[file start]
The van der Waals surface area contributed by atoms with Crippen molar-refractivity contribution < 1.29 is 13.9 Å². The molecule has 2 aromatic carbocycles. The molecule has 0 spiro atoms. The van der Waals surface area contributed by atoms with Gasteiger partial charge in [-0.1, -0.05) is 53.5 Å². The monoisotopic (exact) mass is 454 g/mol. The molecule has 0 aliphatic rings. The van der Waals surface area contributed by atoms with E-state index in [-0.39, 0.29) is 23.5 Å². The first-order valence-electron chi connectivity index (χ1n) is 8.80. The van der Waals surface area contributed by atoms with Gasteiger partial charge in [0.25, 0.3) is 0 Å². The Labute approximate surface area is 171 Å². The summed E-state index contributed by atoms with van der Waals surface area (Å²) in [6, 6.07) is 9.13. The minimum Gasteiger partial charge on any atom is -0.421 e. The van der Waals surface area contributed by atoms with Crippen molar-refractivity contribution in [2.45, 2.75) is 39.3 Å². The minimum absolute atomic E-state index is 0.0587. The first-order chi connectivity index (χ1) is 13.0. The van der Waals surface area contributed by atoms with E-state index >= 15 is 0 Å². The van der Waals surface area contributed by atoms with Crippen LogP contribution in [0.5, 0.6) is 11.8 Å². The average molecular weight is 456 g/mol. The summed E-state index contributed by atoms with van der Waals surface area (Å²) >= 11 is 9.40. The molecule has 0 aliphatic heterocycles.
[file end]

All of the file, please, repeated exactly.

The van der Waals surface area contributed by atoms with Crippen molar-refractivity contribution < 1.29 is 13.9 Å². The molecule has 2 aromatic carbocycles. The molecule has 0 spiro atoms. The van der Waals surface area contributed by atoms with Gasteiger partial charge in [-0.1, -0.05) is 53.5 Å². The monoisotopic (exact) mass is 454 g/mol. The molecule has 0 aliphatic rings. The van der Waals surface area contributed by atoms with E-state index in [-0.39, 0.29) is 23.5 Å². The first-order valence-electron chi connectivity index (χ1n) is 8.80. The van der Waals surface area contributed by atoms with Gasteiger partial charge in [0.25, 0.3) is 0 Å². The Labute approximate surface area is 171 Å². The summed E-state index contributed by atoms with van der Waals surface area (Å²) in [6, 6.07) is 9.13. The minimum Gasteiger partial charge on any atom is -0.421 e. The van der Waals surface area contributed by atoms with Crippen molar-refractivity contribution in [2.45, 2.75) is 39.3 Å². The minimum absolute atomic E-state index is 0.0587. The first-order chi connectivity index (χ1) is 13.0. The van der Waals surface area contributed by atoms with E-state index >= 15 is 0 Å². The van der Waals surface area contributed by atoms with Crippen LogP contribution in [0.5, 0.6) is 11.8 Å². The average molecular weight is 456 g/mol. The summed E-state index contributed by atoms with van der Waals surface area (Å²) >= 11 is 9.40. The molecule has 0 aliphatic heterocycles.